For Devan Shimoyama, 2011 graduate of the Penn State School of Visual Arts, 2019 is off to a memorable start.
In March, Shimoyama closed his acclaimed solo show “Cry Baby” at the Andy Warhol Museum in Pittsburgh and just a few weeks later he was recognized by Penn State as one the 2019 Alumni Achievement Award winners.
Shimoyama’s art often challenges gender stereotypes and confronts racial and cultural injustice with a vibrant, modern edge that employs various media including painting, sculpture and photography. Often through self-portraiture, he examines his experience as a young African-American in a hyper-masculine culture and his work has been described as wholly magical and universally human.
“Devan has had solo exhibitions here and abroad, reviews in the ‘New York Times’ and honors that can prove elusive to more seasoned artists,” Penn State President Eric Barron said during the 2019 Alumni Achievement Award ceremony. “In addition is a coveted position as the Cooper-Siegel Assistant Professor of Art at Carnegie Mellon where, by all accounts, he is also an exceptional teacher.”
Shimoyama’s undergraduate work at Penn State began in 2007 and while he didn’t enroll as an art major, he quickly found his way to the School of Visual Arts.
“Deciding to major in art was a big decision for me and it was made with a lot of support from so many people at Penn State,” Shimoyama said. “That support continued throughout my undergraduate degree work and helped me to discover what I wanted to say as an artist.”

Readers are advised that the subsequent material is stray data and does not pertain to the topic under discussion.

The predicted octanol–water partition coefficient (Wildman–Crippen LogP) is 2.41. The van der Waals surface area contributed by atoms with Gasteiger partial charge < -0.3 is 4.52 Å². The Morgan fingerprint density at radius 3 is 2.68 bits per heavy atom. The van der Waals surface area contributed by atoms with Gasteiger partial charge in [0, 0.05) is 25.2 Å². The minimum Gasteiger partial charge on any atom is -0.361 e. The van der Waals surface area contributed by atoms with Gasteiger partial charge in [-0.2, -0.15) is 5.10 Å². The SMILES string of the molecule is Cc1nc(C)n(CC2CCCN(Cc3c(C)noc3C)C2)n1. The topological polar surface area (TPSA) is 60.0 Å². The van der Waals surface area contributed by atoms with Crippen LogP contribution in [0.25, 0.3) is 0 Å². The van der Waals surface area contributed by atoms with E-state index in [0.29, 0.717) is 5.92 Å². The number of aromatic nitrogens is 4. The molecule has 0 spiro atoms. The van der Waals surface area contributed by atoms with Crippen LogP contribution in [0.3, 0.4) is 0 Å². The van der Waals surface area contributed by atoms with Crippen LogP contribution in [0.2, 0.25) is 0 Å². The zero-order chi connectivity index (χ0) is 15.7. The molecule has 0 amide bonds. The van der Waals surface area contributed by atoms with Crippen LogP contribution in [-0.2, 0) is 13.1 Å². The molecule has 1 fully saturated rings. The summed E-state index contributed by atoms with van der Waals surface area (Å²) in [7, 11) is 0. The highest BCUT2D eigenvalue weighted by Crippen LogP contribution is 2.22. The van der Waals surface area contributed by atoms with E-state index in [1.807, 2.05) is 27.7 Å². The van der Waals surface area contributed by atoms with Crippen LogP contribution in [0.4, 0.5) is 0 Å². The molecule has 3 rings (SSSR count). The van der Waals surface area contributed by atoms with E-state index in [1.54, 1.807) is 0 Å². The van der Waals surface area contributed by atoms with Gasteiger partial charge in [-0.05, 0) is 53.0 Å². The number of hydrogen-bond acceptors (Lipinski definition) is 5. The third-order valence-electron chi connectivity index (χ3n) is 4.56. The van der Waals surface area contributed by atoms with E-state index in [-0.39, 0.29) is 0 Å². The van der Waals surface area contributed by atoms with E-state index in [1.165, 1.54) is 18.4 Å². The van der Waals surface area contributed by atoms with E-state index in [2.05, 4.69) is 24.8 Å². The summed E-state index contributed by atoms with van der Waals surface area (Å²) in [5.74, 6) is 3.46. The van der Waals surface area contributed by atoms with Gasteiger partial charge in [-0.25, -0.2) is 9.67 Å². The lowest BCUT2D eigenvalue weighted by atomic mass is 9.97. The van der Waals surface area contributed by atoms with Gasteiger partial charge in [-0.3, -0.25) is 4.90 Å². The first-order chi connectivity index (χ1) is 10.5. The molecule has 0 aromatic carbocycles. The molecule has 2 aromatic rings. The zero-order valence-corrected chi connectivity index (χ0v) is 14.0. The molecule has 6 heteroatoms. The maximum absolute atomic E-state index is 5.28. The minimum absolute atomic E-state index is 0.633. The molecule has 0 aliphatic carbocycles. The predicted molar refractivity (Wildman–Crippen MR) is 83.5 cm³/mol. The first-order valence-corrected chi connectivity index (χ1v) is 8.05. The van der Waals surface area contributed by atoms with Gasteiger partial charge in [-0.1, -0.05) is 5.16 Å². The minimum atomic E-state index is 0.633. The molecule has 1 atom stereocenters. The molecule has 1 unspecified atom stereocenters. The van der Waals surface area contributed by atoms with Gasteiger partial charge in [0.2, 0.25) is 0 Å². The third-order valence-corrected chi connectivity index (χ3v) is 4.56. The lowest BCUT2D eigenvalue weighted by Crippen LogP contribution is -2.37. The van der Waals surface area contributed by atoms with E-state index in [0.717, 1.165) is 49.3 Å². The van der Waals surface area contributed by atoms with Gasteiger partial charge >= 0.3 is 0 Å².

After graduating from Penn State in 2011 with a bachelor of fine arts degree, he completed his graduate work at Yale, where he earned a master of fine arts degree.
In the Warhol show in Pittsburgh, he featured his barber shop paintings to transform the hyper-masculine social space into queer fantasy, where feminine glamour and fashion take over. He has also exhibited in numerous major cities including New York, Los Angeles, Miami and Paris.
He was awarded the Al Held Fellowship at the Yale School of Art in 2013 and a Fire Island Artist Residency in 2015. But when considering the early career success he has enjoyed, Shimoyama is quick to mention his roots at Penn State.
“While I’m still dreaming bigger and bigger by seemingly every fleeting moment, I always think about the incredible foundation that my Penn State education has provided for me,” Shimoyama said. “I’m eternally grateful to the faculty and staff and I’m extremely proud to be an alumnus of the Penn State School of Visual Arts.”
You can visit Shimoyama’s website for more information and a gallery of his work.